- We’ll do an annual inspections of your smoke alarm to check that it’s working properly, at the same time as we do your gas safety checks. We’ll repair and replace faulty battery alarms if needed
- We also fit mains operated alarms on a dedicated programme
- We frequently check fire alarms in communal areas and service the systems four times a year
- If you live in a block of flats or in one of our sheltered or supported schemes we’ll carry out regular fire risk assessments in the shared parts of the building. This will be every one, two or three years depending on the risk
- We’ll check the electrics in your home before your tenancy starts and every five or ten years during your tenancy, to make sure they’re safe and working properly.
There's more information available in the fire safety leaflet on the left of this page.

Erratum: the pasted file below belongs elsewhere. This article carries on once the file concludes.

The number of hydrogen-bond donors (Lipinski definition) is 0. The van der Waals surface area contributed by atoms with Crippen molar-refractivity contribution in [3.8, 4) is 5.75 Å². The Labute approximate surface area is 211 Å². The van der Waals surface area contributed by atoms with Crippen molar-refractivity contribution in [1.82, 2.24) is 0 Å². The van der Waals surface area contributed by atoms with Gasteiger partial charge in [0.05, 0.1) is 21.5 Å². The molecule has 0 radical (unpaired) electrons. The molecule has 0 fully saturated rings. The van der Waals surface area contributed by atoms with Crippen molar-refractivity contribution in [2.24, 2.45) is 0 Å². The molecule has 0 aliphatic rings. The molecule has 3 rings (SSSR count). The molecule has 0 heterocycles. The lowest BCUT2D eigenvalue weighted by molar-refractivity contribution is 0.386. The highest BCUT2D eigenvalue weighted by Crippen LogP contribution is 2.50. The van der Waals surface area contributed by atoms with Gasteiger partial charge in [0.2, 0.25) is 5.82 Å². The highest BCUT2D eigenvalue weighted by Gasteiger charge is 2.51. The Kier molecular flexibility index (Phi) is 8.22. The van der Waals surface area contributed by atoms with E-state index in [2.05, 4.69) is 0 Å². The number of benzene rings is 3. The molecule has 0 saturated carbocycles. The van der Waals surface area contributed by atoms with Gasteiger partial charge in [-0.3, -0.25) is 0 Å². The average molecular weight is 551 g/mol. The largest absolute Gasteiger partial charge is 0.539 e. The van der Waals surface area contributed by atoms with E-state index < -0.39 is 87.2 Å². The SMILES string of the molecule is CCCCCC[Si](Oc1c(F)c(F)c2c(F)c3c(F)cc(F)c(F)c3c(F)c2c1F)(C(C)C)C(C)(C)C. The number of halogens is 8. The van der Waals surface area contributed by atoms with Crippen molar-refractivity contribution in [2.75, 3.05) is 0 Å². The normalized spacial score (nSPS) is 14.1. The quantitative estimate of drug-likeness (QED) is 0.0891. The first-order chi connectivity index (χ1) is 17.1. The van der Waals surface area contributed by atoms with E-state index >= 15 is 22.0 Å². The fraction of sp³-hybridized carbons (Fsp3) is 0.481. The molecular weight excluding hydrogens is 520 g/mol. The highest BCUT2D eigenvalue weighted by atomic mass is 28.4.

- Asbestos is harmless if left undisturbed. It’s found in many common household building materials like floor tiles, and is used in fire proofing solutions and insulation. However if you drill, saw, sand or scrub it, then the material can release fibres into the air which cause long-term disease.
What you can do
- If we've told you there's asbestos in your home, please make sure you don’t disturb it. This is very important as you may disturb asbestos fibres when you're carrying out decoration work or home improvements (please make sure you have our permission before you make any changes in your home)
- If you do suspect that asbestos-containing material has been damaged, contact us. We’ll treat it as a priority.
- We inspect homes and communal areas built before the year 2000 to check for asbestos (around a fifth of our homes) and make sure any that's found is in a safe condition
- We inspect homes every two or four years depending on risk, and communal areas once a year
- If asbestos has been found where you live, we’ll tell you where it’s located in your home and give you advice on the ‘dos and don’ts’
- We’ll sometimes remove asbestos if we’re completing major work or where it’s found to be damaged. If not found damaged, we’ll leave it alone and manage it